PARIS (REUTERS) - As scandal flares up back home, United States President Trump is in France to warm up relations with French President Emmanuel Macron and try to change the subject.
But Mr Trump's problems followed him across the Atlantic as he was asked to explain why his son met with a Russian lawyer under the assumption she had damaging information on Democratic presidential candidate Hillary Clinton during the 2016 campaign.
"Were you misled by your team in not knowing about this meeting?" a reporter asked.
"As far as my son is concerned, my son is a wonderful young man," said Mr Trump.
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"Most people would've taken that meeting. It's called opposition research or even research into your opponent," he added.
Whether that is true is a question likely taken up by investigators at the US Justice Department and the Senate Judiciary Committee, who now want Mr Trump Jr to testify under oath before Congress, possibly as early as next week.
The President told Reuters on Wednesday (July 12) that he found out about his son's meeting only days ago.
Still, investigators are likely to probe the timeline of Mr Trump Jr's Russian connection and what followed. Just three hours after Mr Trump Jr confirmed the meeting in an e-mail on June 7, Mr Trump took the stage in New York promising dirt on Mrs Clinton.
"I am going to give a major speech on probably Monday of next week and we're gonna be discussing all of the things that have taken place with the Clintons. I think you're gonna find it very informative and very, very interesting," said Mr Trump.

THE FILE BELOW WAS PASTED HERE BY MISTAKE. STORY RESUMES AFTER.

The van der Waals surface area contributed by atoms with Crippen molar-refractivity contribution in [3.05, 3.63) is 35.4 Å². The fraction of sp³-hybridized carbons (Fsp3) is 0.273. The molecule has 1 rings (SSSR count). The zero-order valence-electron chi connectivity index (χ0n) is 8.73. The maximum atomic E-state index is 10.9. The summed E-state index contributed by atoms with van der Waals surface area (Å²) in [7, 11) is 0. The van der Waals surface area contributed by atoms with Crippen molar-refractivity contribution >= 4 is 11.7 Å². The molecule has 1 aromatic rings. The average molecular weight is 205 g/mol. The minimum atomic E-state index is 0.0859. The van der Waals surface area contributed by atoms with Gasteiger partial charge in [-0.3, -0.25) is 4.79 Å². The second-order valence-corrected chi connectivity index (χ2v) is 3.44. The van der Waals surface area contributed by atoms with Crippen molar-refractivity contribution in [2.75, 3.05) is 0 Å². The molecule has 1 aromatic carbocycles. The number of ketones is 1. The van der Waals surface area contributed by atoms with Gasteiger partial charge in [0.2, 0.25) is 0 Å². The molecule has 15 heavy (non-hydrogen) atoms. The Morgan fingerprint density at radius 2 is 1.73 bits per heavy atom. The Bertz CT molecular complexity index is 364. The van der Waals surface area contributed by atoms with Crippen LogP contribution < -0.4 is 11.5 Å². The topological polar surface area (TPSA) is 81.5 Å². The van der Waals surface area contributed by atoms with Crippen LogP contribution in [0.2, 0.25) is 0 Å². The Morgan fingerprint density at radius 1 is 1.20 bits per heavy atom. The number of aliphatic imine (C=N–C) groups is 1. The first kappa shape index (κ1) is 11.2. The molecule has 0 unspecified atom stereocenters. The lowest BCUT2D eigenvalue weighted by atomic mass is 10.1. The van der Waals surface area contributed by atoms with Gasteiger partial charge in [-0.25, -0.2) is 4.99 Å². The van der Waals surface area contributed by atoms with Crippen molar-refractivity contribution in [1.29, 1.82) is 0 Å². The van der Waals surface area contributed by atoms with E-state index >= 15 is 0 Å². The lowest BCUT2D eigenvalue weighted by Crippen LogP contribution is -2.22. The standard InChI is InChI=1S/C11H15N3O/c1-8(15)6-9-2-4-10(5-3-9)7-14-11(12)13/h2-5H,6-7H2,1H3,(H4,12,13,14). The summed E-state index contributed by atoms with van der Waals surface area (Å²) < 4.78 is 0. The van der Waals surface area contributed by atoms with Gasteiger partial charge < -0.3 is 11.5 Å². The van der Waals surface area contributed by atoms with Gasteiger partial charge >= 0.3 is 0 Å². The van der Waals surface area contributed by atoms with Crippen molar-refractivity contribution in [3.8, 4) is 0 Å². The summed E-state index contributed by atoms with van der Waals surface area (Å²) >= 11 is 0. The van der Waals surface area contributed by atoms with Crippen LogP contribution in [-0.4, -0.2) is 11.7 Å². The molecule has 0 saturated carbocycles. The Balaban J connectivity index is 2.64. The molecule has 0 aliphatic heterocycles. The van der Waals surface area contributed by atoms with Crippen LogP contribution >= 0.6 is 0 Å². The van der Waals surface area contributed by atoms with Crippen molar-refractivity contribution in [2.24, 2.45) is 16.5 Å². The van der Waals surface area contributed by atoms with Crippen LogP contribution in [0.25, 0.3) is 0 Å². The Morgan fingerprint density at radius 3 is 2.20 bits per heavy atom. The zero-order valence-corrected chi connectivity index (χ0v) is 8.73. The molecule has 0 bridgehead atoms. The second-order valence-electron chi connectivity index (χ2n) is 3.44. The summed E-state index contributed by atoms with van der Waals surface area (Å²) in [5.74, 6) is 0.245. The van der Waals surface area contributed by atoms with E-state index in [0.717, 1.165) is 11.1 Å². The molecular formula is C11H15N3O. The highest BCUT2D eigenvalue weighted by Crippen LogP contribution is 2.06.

But after his son's meeting with the Russian lawyer on June 9, which was apparently a dud, his promised bombshell speech on Mrs Clinton was cancelled.
Amid all of these questions of coincidence or coordination was a chance to change the scenery.
The Trumps and Macrons toured sites on Thursday, including a trip to Napoleon's tomb at Les Invalides.
The trip was designed to improve relations between the two countries after a rocky start, with very public disagreements over the Paris climate accord. Mr Trump, who pulled the US out of the accord last month, on Thursday coyishly suggested that could change.
"Yeah, I mean, something could happen with respect to the Paris accord. We'll see what happens," said Mr Trump.
The two men capped off the first day with a lavish meal atop the Eiffel Tower - followed by a massive Bastille Day celebration on Friday complete with a military parade and centennial commemorations of the entry of US troops into World War I.